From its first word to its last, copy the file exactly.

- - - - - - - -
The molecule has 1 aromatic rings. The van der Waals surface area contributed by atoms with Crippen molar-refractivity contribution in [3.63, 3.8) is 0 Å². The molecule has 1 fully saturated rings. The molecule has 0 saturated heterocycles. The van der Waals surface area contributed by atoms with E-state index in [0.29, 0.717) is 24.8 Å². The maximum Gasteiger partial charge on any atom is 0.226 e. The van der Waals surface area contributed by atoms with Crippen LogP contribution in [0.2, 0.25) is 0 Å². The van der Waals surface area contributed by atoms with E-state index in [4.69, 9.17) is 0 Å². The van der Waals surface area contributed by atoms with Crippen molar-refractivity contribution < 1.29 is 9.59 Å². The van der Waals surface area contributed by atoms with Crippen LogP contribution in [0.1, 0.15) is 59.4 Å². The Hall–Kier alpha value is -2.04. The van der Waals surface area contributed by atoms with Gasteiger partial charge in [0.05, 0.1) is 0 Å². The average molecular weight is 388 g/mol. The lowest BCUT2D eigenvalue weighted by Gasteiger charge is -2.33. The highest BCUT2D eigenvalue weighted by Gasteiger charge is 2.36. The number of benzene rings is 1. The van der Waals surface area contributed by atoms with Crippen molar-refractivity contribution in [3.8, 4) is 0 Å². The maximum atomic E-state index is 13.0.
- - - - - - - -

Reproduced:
The molecule has 1 aromatic rings. The van der Waals surface area contributed by atoms with Crippen molar-refractivity contribution in [3.63, 3.8) is 0 Å². The molecule has 1 fully saturated rings. The molecule has 0 saturated heterocycles. The van der Waals surface area contributed by atoms with E-state index in [0.29, 0.717) is 24.8 Å². The maximum Gasteiger partial charge on any atom is 0.226 e. The van der Waals surface area contributed by atoms with Crippen LogP contribution in [0.2, 0.25) is 0 Å². The van der Waals surface area contributed by atoms with E-state index in [4.69, 9.17) is 0 Å². The van der Waals surface area contributed by atoms with Crippen molar-refractivity contribution < 1.29 is 9.59 Å². The van der Waals surface area contributed by atoms with Crippen LogP contribution in [0.1, 0.15) is 59.4 Å². The Hall–Kier alpha value is -2.04. The van der Waals surface area contributed by atoms with Gasteiger partial charge in [0.05, 0.1) is 0 Å². The average molecular weight is 388 g/mol. The lowest BCUT2D eigenvalue weighted by Gasteiger charge is -2.33. The highest BCUT2D eigenvalue weighted by Gasteiger charge is 2.36. The number of benzene rings is 1. The van der Waals surface area contributed by atoms with Crippen molar-refractivity contribution in [3.8, 4) is 0 Å². The maximum atomic E-state index is 13.0.